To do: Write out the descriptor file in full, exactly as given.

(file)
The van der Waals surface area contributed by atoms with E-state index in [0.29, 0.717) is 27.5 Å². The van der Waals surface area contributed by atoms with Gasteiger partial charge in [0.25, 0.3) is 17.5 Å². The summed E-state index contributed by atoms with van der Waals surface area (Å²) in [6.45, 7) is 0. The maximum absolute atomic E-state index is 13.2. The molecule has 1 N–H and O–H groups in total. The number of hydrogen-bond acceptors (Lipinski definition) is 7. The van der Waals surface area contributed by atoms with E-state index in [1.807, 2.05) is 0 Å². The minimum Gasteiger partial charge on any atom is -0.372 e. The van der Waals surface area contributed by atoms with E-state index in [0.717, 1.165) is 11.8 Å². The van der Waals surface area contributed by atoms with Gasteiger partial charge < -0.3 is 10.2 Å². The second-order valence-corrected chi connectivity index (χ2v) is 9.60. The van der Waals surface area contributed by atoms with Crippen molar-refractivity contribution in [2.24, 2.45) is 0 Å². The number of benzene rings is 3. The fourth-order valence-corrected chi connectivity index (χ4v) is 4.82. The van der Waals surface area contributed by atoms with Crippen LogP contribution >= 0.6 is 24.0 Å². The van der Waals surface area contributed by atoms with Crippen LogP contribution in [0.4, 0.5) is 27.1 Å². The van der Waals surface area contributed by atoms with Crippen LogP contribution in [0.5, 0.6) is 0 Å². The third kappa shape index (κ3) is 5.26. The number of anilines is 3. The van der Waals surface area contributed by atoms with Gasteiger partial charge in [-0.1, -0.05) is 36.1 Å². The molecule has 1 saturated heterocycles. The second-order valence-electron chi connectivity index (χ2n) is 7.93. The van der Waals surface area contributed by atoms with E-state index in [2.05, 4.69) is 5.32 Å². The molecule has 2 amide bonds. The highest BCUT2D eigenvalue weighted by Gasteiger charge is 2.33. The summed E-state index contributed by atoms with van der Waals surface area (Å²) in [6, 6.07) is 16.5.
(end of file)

The van der Waals surface area contributed by atoms with E-state index in [0.29, 0.717) is 27.5 Å². The van der Waals surface area contributed by atoms with Gasteiger partial charge in [0.25, 0.3) is 17.5 Å². The summed E-state index contributed by atoms with van der Waals surface area (Å²) in [6.45, 7) is 0. The maximum absolute atomic E-state index is 13.2. The molecule has 1 N–H and O–H groups in total. The number of hydrogen-bond acceptors (Lipinski definition) is 7. The van der Waals surface area contributed by atoms with E-state index in [1.807, 2.05) is 0 Å². The minimum Gasteiger partial charge on any atom is -0.372 e. The van der Waals surface area contributed by atoms with E-state index in [0.717, 1.165) is 11.8 Å². The van der Waals surface area contributed by atoms with Gasteiger partial charge < -0.3 is 10.2 Å². The second-order valence-corrected chi connectivity index (χ2v) is 9.60. The van der Waals surface area contributed by atoms with Crippen molar-refractivity contribution in [2.24, 2.45) is 0 Å². The number of benzene rings is 3. The fourth-order valence-corrected chi connectivity index (χ4v) is 4.82. The van der Waals surface area contributed by atoms with Crippen LogP contribution >= 0.6 is 24.0 Å². The van der Waals surface area contributed by atoms with Crippen LogP contribution in [0.4, 0.5) is 27.1 Å². The van der Waals surface area contributed by atoms with Crippen LogP contribution in [0.5, 0.6) is 0 Å². The third kappa shape index (κ3) is 5.26. The number of anilines is 3. The van der Waals surface area contributed by atoms with Gasteiger partial charge in [-0.1, -0.05) is 36.1 Å². The molecule has 1 saturated heterocycles. The second-order valence-electron chi connectivity index (χ2n) is 7.93. The van der Waals surface area contributed by atoms with E-state index in [2.05, 4.69) is 5.32 Å². The molecule has 2 amide bonds. The highest BCUT2D eigenvalue weighted by Gasteiger charge is 2.33. The summed E-state index contributed by atoms with van der Waals surface area (Å²) in [6, 6.07) is 16.5.